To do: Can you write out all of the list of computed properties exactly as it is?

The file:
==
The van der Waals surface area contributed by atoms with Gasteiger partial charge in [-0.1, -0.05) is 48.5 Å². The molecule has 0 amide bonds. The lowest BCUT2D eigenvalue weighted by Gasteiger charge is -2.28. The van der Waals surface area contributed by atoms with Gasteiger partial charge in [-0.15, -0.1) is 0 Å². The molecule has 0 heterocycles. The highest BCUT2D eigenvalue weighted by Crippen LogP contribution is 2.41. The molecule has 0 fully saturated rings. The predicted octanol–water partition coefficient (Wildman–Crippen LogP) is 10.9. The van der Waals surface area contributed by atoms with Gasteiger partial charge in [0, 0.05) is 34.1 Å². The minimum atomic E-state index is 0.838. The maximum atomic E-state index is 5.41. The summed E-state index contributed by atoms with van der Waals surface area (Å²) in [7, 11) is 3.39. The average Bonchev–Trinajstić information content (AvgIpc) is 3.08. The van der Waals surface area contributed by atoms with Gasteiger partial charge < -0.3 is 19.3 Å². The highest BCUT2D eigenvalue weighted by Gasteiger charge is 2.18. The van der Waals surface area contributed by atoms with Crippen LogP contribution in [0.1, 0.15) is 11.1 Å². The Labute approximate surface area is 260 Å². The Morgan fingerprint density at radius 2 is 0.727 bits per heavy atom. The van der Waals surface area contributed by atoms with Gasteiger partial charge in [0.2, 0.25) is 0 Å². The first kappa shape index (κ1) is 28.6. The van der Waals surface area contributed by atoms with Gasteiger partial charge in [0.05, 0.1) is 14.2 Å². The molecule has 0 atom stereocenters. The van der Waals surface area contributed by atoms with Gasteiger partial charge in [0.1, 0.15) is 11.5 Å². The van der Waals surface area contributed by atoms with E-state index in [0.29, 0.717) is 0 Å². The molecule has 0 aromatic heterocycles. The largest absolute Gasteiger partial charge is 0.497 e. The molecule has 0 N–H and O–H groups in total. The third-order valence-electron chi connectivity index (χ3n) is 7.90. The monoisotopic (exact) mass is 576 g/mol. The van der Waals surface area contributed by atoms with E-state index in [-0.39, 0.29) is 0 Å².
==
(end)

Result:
The van der Waals surface area contributed by atoms with Gasteiger partial charge in [-0.1, -0.05) is 48.5 Å². The molecule has 0 amide bonds. The lowest BCUT2D eigenvalue weighted by Gasteiger charge is -2.28. The van der Waals surface area contributed by atoms with Gasteiger partial charge in [-0.15, -0.1) is 0 Å². The molecule has 0 heterocycles. The highest BCUT2D eigenvalue weighted by Crippen LogP contribution is 2.41. The molecule has 0 fully saturated rings. The predicted octanol–water partition coefficient (Wildman–Crippen LogP) is 10.9. The van der Waals surface area contributed by atoms with Gasteiger partial charge in [0, 0.05) is 34.1 Å². The minimum atomic E-state index is 0.838. The maximum atomic E-state index is 5.41. The summed E-state index contributed by atoms with van der Waals surface area (Å²) in [7, 11) is 3.39. The average Bonchev–Trinajstić information content (AvgIpc) is 3.08. The van der Waals surface area contributed by atoms with Gasteiger partial charge < -0.3 is 19.3 Å². The highest BCUT2D eigenvalue weighted by Gasteiger charge is 2.18. The van der Waals surface area contributed by atoms with Crippen LogP contribution in [0.1, 0.15) is 11.1 Å². The Labute approximate surface area is 260 Å². The Morgan fingerprint density at radius 2 is 0.727 bits per heavy atom. The van der Waals surface area contributed by atoms with Gasteiger partial charge in [0.2, 0.25) is 0 Å². The first kappa shape index (κ1) is 28.6. The van der Waals surface area contributed by atoms with Gasteiger partial charge in [0.05, 0.1) is 14.2 Å². The molecule has 0 atom stereocenters. The van der Waals surface area contributed by atoms with Gasteiger partial charge in [0.1, 0.15) is 11.5 Å². The van der Waals surface area contributed by atoms with E-state index in [0.29, 0.717) is 0 Å². The molecule has 0 aromatic heterocycles. The largest absolute Gasteiger partial charge is 0.497 e. The molecule has 0 N–H and O–H groups in total. The third-order valence-electron chi connectivity index (χ3n) is 7.90. The monoisotopic (exact) mass is 576 g/mol. The van der Waals surface area contributed by atoms with E-state index in [-0.39, 0.29) is 0 Å².